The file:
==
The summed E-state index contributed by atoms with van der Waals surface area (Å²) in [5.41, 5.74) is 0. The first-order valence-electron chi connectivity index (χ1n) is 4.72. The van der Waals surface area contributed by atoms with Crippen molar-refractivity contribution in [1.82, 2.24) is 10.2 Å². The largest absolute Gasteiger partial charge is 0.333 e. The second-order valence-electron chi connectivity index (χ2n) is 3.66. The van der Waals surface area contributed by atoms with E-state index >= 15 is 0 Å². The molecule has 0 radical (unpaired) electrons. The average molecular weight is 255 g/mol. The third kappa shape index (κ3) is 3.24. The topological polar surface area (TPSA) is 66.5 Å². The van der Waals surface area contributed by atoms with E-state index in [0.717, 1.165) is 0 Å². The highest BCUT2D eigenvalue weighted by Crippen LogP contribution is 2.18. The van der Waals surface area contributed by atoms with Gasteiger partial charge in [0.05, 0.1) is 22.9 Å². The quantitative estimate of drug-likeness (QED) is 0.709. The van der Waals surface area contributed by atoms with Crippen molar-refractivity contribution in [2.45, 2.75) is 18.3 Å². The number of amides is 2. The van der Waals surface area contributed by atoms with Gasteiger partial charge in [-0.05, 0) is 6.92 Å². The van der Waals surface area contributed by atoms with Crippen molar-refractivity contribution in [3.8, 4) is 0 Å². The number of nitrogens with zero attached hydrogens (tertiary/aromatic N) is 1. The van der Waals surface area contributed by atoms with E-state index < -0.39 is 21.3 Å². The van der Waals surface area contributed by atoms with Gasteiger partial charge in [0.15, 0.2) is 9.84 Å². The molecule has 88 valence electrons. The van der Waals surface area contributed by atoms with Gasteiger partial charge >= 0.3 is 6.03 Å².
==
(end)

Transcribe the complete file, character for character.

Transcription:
The summed E-state index contributed by atoms with van der Waals surface area (Å²) in [5.41, 5.74) is 0. The first-order valence-electron chi connectivity index (χ1n) is 4.72. The van der Waals surface area contributed by atoms with Crippen molar-refractivity contribution in [1.82, 2.24) is 10.2 Å². The largest absolute Gasteiger partial charge is 0.333 e. The second-order valence-electron chi connectivity index (χ2n) is 3.66. The van der Waals surface area contributed by atoms with E-state index >= 15 is 0 Å². The molecule has 0 radical (unpaired) electrons. The average molecular weight is 255 g/mol. The third kappa shape index (κ3) is 3.24. The topological polar surface area (TPSA) is 66.5 Å². The van der Waals surface area contributed by atoms with E-state index in [0.717, 1.165) is 0 Å². The highest BCUT2D eigenvalue weighted by Crippen LogP contribution is 2.18. The van der Waals surface area contributed by atoms with Gasteiger partial charge in [0.05, 0.1) is 22.9 Å². The quantitative estimate of drug-likeness (QED) is 0.709. The van der Waals surface area contributed by atoms with Crippen molar-refractivity contribution in [2.45, 2.75) is 18.3 Å². The number of amides is 2. The van der Waals surface area contributed by atoms with Gasteiger partial charge in [-0.05, 0) is 6.92 Å². The van der Waals surface area contributed by atoms with Crippen molar-refractivity contribution in [3.8, 4) is 0 Å². The number of nitrogens with zero attached hydrogens (tertiary/aromatic N) is 1. The van der Waals surface area contributed by atoms with E-state index < -0.39 is 21.3 Å². The van der Waals surface area contributed by atoms with Gasteiger partial charge in [0.15, 0.2) is 9.84 Å². The molecule has 88 valence electrons. The van der Waals surface area contributed by atoms with Gasteiger partial charge >= 0.3 is 6.03 Å².